About this item
receipt (n.) 1. A written or printed acknowledgement of receiving something, esp. of the payment of money. 2. A statement of the ingredients and procedure required for making a dish or an item of food or drink; seerecipe (n.)In her second collection, Karen Leona Anderson transforms apparently prosaic documentsrecipes and receiptsinto expressions of feminine identity. From eighteenth-century cookbooks to the Food Network, the recipe becomes a site for definition and disclosure. Like a theatrical script, the recipe directs action and conjures characters. Grace Kelly at a party. A divorcée in gorgeous disarray in Florida spreading a mangrove of the air”. In these poems, the pie is a cultural artifact and Betty Crocker, icon of domesticity, looms large. The kitchen is the stage upon which women prove themselves sufficient, or, more often than not, fail. For a woman receiving an unending stream of domestic direction, Whose best self/ could stand this instruction”? But from the little black dress ($49.99 Nordstroms) to an epidural ($25.00 co-pay), Anderson reveals life in the twenty-first century to be equally hampered and enabled by expenditures. To be a woman is to be, meringue-like, built around/ a café a house held up/ by rent car’s choke leased.” Amidst personal and domestic economies, wildness proliferatesbats, deer, ocelots, and funguslike illustrations on the outskirts of a medieval manuscript, reminding the reader that not all can be assimilated, eaten, or spent.Receipt is the lovechild of Anne Sexton and Adam Smith. In her taut but versatile voice, Anderson illuminates the ways in which our lives are both constrained by pieces of paper, and able to slip through the crevices of cultural detritus down to the rich current of animal feeling beneath.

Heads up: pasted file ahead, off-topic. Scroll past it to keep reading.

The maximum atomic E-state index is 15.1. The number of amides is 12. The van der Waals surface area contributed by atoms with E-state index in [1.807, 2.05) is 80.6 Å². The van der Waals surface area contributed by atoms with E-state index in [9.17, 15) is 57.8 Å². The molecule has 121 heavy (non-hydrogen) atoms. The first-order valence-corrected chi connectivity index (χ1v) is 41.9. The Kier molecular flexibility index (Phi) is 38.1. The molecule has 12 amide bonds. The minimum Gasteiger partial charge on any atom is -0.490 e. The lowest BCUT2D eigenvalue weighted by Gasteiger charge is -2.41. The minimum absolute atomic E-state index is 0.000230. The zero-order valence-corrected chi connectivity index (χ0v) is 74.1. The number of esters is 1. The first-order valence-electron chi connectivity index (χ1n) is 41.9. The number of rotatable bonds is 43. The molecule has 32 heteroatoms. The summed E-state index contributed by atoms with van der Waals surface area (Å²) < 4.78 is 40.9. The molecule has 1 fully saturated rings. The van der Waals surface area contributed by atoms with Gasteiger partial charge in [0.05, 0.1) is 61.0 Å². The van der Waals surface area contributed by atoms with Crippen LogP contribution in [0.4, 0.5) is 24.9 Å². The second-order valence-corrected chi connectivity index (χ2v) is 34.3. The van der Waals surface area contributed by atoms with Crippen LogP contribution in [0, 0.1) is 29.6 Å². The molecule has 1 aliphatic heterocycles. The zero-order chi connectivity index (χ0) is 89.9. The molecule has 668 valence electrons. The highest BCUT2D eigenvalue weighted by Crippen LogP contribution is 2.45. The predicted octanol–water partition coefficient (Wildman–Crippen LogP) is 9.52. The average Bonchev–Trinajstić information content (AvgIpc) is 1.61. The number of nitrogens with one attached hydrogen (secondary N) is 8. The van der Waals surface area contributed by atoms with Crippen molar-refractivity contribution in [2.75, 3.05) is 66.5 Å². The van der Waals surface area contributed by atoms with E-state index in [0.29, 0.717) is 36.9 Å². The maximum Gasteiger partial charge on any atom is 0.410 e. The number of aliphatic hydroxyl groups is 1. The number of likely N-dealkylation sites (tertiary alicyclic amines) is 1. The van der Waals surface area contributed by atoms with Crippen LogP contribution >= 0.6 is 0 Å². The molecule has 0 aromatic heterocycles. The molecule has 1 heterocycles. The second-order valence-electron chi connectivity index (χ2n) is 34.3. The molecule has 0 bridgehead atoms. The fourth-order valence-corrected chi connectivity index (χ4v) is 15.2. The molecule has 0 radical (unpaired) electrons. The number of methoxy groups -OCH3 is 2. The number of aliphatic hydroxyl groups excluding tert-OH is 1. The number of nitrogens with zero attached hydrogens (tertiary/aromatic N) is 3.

Number of Pages: 69
Author: Karen Leona Anderson
Street Date: April 12, 2016
Item Number (DPCI): 248-06-5675